Project acronym: Think & Act
Co-ordinator: Diassina Di Maggio
Institution: APRE - Agency for the Promotion of European Research
Funded under: FP6-Citizens and Governance in a Knowledge- Society
Subject: Think & Act Governance and Democracy Conference (Paris, January 2007)
The recent refusal of some European nations to ratify the European constitution has triggered concern amongst various commission officials. For some, the failure heralds a crisis while others are left pondering "what crisis?"
Nonetheless, in a frank admission that something within the 'European project' has gone wrong, the Commission instigated a round-table discussion involving experts in an attempt to uncover the source and reasons for the setback.
The Think&Act conference held in Paris 10-12 January 2007, was titled "Democracy, European Governance and Social Sciences" with its theme "What's wrong with Europe?" opened to the various panel of experts. As the discussions evolved, it became apparent that bringing together politicians and social science researchers under one roof was going to be more complex than anyone had expected.
At its core, one critical impasse was highlighted; floored by researchers was the concern that the empirical nature of research should not be open to the influence and direction of political interests. A counter demand of politicians was that they were not seeking to influence the nature of results, but that they did want pragmatic solutions to current social problems.
However, both sides were willing to concede that research and the commission should make changes to the way in which they were conducting themselves in order to best answer the issues put on the table.
Notably, researchers stated that the Commission needs to simplify and reduce the administrative requirements associated with its funding programmes. Likewise, the Commission responded by declaring that academics need to simplify their content, making it more clear and less elitist in nature.
While the discussion lasting three days involved a great many themes, one of the most visible conclusions derived was that social science research was vitally important and had a lot to contribute towards better understanding of social issues and to the formulation of policy. Professor Hubert Heinelt, of the University of Technology, Darmstadt, Professor of Political Science and Coordinator of the 'Achieving Sustainable and Innovative Policies through Participatory Governance in a Multi-Level Context' project, warned that "the social complexities involved are likely to cause governance to fail".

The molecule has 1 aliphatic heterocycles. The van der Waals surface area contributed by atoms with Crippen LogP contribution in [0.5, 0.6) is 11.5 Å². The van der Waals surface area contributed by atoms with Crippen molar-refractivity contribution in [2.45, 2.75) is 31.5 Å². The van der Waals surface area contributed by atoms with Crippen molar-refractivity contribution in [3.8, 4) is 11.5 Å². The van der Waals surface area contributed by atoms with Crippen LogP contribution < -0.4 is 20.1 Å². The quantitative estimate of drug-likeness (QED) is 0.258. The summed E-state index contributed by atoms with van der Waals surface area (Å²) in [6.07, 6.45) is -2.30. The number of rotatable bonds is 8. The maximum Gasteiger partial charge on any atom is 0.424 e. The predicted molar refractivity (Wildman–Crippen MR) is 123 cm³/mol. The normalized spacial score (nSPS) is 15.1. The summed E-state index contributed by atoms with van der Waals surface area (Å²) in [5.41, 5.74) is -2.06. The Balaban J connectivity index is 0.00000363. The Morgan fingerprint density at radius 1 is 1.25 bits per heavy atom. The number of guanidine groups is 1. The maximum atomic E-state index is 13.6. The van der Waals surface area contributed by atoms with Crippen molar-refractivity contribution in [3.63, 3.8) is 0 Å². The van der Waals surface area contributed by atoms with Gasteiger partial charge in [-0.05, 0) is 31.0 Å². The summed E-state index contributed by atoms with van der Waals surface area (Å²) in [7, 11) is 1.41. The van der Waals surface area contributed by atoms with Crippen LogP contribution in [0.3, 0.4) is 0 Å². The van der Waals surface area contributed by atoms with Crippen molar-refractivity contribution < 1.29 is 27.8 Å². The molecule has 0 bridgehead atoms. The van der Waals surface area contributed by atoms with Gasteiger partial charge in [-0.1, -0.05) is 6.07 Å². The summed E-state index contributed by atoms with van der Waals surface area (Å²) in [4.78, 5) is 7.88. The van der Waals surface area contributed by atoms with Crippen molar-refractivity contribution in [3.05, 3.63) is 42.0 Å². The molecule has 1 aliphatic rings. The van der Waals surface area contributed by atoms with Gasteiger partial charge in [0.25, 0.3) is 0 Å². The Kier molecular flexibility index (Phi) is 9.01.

Indeed, the multivariate discussions revealed just how complex the 'European Project' is, highlighting such areas as its 'presence' amongst the ideology of Europeans to its enormously complex economic structure, and even the perceived mystery surrounding the workings of the European Parliament. In the latter regard, several speakers pointed out that more transparency was needed - specifically for researchers- if the bridges between government and scientists were to be effectively built. Michel Rocard, Member of the European Parliament, Former Prime Minister, reinforced this point, but from the citizens point of view. "The gap," he claimed, "between European elites who form law and citizens is huge. The secrecy surrounding this process must be cleared, if Europe is ever to come closer to its citizens."
Moreover, speaking somewhat critically of Europe's progress-or lack thereof as the case may be, he claimed that a number of instances were responsible for the failure of ratification. Namely, he pointed out that unemployment in Europe constituted a major reason for the rejection of the constitution. He also equated capitalism as a "ferocious, efficient but unstable system", highlighting that "trade not aide" policies will ruin Europe and that only through "public works" can Europe be "returned to its rightful place".
While his views may seem somewhat harsh, they do serve to highlight the multivariate perspectives of Europe's complexities. This alone is indicative of the imperative need for hard, factual evidence that research alone can provide.
Speaking from the French perspective, Yves Gazzo, Head of Representation of the European Commission in France, said that Europe failed because it could not live up to its citizens' priorities or allay their fears, and that "Europe won't protect Europeans against globalization".
Perhaps this is one reason why people's belief that being part of the European Union is a good thing, has been steadily declining. Furthermore, there is also a lack of discussion on 'European Democracy' but national democracy is still a strong issue of debate, says Bo Stráth, Professor of Contemporary History, History Department and Robert Schuman Centre at the European University Institute. This is a source of the lack of conceptual clarity also supported by the lack of a clearcut political policy.
For Mario Télo, Professor of Political Science and President of the Institute of European Studies, Free University of Brussels, there is another concern that is not necessarily socio-political or economic in nature. He posed the question that there could be no solution to Europe's problem because it was not yet understood whether or not it was connected to issues of globalisation or Europe's construction - or both.